Obama defends Iran nuclear deal
President Barack Obama defended the nuclear agreement with Iran as a "once-in-a-lifetime opportunity" to prevent a nuclear bomb and bring longer-term stability to the Middle East.
He insisted the US would stand by Israel if it were to come under attack, but acknowledged that his pursuit of diplomacy with Tehran has caused strain with the close ally.
"It's been a hard period," Mr Obama told The New York Times.
He added that it is "personally difficult" for him to hear his administration accused of not looking out for Israel's interests.
Now in his seventh year in office, Mr Obama cast the Iran talks as part of a broader foreign policy doctrine that sees American power as a safeguard that gives him the ability to take calculated risks.
"We are powerful enough to be able to test these propositions without putting ourselves at risk," he said, citing his overtures to Cuba and Burma as other examples of his approach.
The president's comments come days after the US and other world powers reached a tentative agreement to curb Iran's nuclear programme in exchange for sanctions relief.
The framework cleared the way for negotiators to work out technical details ahead of a June 30 deadline for a final deal.
Mr Obama argued that successful negotiations presented the most effective way to keep Iran from obtaining a nuclear weapon, but insisted he would keep all options on the table if Tehran were to violate the terms.
"I've been very clear that Iran will not get a nuclear weapon on my watch, and I think they should understand that we mean it," he said.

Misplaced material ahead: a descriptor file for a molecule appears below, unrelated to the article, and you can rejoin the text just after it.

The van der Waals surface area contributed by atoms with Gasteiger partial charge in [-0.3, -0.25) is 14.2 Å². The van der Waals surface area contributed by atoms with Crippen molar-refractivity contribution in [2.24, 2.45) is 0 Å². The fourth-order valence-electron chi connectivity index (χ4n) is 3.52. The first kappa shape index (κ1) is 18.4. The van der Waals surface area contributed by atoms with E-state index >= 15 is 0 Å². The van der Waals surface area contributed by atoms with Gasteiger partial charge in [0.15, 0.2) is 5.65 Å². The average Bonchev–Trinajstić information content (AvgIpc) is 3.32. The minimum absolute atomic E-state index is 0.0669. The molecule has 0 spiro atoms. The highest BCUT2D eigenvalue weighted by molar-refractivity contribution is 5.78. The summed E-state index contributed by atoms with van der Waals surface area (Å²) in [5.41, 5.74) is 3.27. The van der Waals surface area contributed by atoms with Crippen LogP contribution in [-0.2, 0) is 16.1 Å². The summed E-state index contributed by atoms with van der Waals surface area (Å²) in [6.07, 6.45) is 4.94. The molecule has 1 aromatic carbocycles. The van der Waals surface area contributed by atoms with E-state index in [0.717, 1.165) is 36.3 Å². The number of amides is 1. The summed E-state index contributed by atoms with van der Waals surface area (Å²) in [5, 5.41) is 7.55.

"But I say that hoping that we can conclude this diplomatic arrangement - and that it ushers a new era in US-Iranian relations - and, just as importantly, over time, a new era in Iranian relations with its neighbours."
The president said there are many details that still need to be worked out with the Iranians and warned there would be "real political difficulties" in implementing an agreement in both countries.
He reiterated his opposition to legislation that would give the US Congress final say in approving or rejecting a deal, but said he hoped to find a path to allow Congress to "express itself".
The White House plans an aggressive campaign to sell the deal to Congress, as well as to sceptical Arab allies who worry about Iran's destabilising activity in the region.
The president has invited leaders of six Gulf nations to Washington this spring and said he wanted to "formalise" US assistance.
On the substance of the Iran framework agreement, Mr Obama outlined more specifics of how the U.S. would seek to verify that Tehran was not cheating.
He said there would be an "international mechanism" that would assess whether there needed to be an inspection at a suspicious site and could overrule Iranian objections.
The nuclear talks have marked a remarkable shift in the frozen relationship between the US and Iran.
It has become normal for officials from both countries to communicate and hold face-to-face meetings.
Mr Obama is yet to meet Iranian president Hasan Rouhani, though they did speak on the phone. He has also exchanged letters with Iran's supreme leader Ayatollah Ali Khamenei.